Arnold Palmer, the pants-hitching, chain-smoking son of a greens keeper who helped transform golf from an elite country club pursuit to a sport for the masses, winning every major honor the game has to offer along the way, has died at age 87, the U.S. Golf Association said Sunday.
Palmer, known as "the King," pursued a rivalry with Jack Nicklaus — whose nickname, "the Golden Bear," illustrated the differences in their styles and personalities — that thrilled fans for three decades.
"We are deeply saddened by the death of Arnold Palmer, golf’s greatest ambassador, at age 87," the USGA said Sunday night. Multiple reports said he died in Pittsburgh, near his lifetime home of Latrobe, Pa.
At a time when some professional golfers were still tooling around the course in plus-fours, Palmer popularized a modern, exciting form of golf on the edge, often scrambling to save par or even come in under par after having driven off-line into the woods or bunkers.
He played by the seat of the pants he regularly hoisted back up to his waist in an every man gesture that endeared him to everyday duffers around the world. They were known as "Arnie’s Army."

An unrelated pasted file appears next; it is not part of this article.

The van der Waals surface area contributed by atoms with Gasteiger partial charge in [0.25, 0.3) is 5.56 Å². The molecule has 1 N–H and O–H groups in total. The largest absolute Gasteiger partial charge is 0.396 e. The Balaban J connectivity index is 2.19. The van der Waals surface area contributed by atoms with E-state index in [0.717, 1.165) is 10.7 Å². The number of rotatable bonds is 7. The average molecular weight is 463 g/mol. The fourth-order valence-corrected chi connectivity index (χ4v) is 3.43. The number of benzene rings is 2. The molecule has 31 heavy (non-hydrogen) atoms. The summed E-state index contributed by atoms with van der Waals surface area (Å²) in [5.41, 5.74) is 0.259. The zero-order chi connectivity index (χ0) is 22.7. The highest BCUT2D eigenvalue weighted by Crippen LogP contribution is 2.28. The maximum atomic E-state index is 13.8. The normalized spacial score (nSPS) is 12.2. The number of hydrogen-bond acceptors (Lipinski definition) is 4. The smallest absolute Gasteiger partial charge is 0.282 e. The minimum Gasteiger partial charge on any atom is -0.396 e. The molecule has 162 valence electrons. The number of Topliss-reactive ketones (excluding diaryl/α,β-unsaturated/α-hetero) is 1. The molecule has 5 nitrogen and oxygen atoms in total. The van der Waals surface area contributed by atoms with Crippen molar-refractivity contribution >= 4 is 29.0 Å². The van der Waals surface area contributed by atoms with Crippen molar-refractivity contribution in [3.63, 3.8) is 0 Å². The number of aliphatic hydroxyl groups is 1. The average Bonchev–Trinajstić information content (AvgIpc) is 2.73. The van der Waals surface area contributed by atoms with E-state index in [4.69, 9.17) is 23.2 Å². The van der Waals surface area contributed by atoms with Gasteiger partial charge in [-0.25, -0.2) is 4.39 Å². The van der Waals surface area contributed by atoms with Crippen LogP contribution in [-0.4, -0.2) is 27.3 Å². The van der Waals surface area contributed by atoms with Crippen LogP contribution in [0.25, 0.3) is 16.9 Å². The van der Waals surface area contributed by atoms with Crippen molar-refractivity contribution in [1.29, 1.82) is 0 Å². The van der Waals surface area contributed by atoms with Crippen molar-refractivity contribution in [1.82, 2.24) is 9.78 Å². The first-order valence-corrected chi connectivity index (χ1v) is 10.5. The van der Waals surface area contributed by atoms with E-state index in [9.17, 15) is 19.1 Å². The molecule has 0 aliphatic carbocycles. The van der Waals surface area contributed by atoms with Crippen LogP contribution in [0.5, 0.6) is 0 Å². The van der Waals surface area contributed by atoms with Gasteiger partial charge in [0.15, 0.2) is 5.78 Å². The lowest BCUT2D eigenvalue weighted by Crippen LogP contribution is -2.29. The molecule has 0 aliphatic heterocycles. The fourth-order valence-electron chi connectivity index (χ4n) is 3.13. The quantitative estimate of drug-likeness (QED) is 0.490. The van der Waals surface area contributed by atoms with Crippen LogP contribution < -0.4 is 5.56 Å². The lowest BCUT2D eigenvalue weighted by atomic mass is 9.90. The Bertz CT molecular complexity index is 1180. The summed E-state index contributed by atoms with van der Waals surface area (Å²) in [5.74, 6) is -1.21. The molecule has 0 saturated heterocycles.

Palmer was born in Latrobe, where his father, Deacon Palmer was the head pro and greens keeper at Latrobe Country Club.
After attending Wake Forest College in Winston-Salem, N.C., (now Wake Forest University), which he attended on a golf scholarship, Palmer served three years in the Coast Guard before returning to school and winning the U.S. Amateur Open in 1954.
He quickly turned pro, and it wasn’t long before he won the Canadian Open in 1955. He went on to win seven major championships — including four Masters. Several of his victories cam in gritty match-ups with Nicklaus in what became one of the leading rivalries in all of sports.
He completed his last Masters in 1984 — the 50th straight year he’d qualified for the game’s marquee tournament in Augusta, Ga.